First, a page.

Who prepares the Environmental Impact Report?
The Lead Agency in charge of the project can prepare the report itself, but more commonly it pays for consultants to prepare the report.  In this case, the Lead Agency is the San Diego Unified School District.  The consultant that they have hired is BRG Consulting. BRG Consulting has a multi-year, multi-million dollar contract with the San Diego Unified School District to provide environmental documentation consulting services. The continuation of their contract is based on their ability to minimize the apparent environmental impact of projects through the creative use of data & statistics.

(See http://www.boarddocs.com/ca/sandi/Board.nsf/files/8Y9TPR785D84/$file/PS-13-0069-02.Agreement.2012.pdf )

What topics does the Environmental Impact Report cover?
There are 18 categories of environmental impacts that may be addressed in an Environmental Impact Report. However, not all of these categories are relevant to every project. The categories of impact that may be relevant to the Point Loma High School Stadium Expansion & Lighting Project (Phase I) include:

1.    Aesthetics:
This section analyzes whether a project would have a substantial adverse effect on scenic vistas, damage scenic resources (trees, rock outcroppings, historic buildings), degrade the existing visual character of a site & its surroundings, or create a new source of substantial light or glare that would negatively affect day or nighttime views in the area.

2. Agriculture & Forest Resources: Not Likely to be Relevant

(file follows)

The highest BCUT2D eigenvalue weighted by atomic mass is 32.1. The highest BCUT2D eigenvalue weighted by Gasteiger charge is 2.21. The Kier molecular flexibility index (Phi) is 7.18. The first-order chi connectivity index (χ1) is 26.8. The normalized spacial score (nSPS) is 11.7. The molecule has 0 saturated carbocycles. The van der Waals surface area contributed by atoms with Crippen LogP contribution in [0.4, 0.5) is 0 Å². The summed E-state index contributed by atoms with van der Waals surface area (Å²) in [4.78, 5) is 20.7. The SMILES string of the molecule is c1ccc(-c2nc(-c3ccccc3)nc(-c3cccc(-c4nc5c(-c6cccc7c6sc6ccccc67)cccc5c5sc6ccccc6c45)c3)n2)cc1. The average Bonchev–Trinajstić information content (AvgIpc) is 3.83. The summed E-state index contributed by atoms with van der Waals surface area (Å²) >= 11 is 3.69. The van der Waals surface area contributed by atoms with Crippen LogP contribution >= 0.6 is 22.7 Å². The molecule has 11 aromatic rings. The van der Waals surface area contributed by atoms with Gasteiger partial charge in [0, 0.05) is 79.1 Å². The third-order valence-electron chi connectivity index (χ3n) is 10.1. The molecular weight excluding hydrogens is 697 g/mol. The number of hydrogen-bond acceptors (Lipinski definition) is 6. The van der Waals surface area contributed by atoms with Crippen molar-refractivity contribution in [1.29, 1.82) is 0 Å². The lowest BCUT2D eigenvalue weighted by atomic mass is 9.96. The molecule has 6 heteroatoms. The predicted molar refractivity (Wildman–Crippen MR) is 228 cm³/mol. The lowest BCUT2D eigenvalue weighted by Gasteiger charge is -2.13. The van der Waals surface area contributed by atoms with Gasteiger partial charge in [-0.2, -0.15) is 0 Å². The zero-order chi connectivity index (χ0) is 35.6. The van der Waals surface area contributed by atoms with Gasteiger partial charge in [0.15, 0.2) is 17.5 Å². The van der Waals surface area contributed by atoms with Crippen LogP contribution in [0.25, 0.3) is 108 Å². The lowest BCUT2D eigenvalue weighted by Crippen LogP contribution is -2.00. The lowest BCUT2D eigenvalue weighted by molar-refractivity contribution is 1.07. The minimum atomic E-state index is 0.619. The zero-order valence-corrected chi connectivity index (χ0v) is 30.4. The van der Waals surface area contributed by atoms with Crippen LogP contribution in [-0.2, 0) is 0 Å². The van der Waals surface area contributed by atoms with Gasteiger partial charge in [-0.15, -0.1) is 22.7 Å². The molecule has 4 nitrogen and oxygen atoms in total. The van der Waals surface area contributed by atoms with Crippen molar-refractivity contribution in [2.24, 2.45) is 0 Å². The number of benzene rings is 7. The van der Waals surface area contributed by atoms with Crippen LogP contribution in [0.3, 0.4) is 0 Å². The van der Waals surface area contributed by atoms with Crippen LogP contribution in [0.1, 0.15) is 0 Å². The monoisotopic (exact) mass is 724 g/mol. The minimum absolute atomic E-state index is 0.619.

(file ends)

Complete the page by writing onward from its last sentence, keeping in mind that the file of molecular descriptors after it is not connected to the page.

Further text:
3. Air Quality: Not Likely to be Relevant

4. Biological Resources: Not Likely to be Relevant

 5.    Cultural Resources:
This section analyzes whether a project would negatively affect historical or archaeological resources, destroy paleontological resources or disturb human remains. From the perspective of the PLHS Stadium Expansion this section would be relevant if an aspect of the project (the bleachers, for example), were a possible historic resource, or if area homes that are designated historic resources would be negatively affected by the project.

6. Geology and Soils: Not Likely to be Relevant

7.    Greenhouse Gas Emissions:
This section analyzes whether the project has a significant impact on greenhouse gas emissions.

8.    Hazards & Hazardous Materials:
This section analyzes general hazards created by a project, including the transport of hazardous materials (both during construction and in regular use), the creation of safety hazards due to proximity to an airport, interference with emergency response & evacuation plans, and/or the likelihood of exposing people do a significant risk of loss, injury, or death due to wildland fires.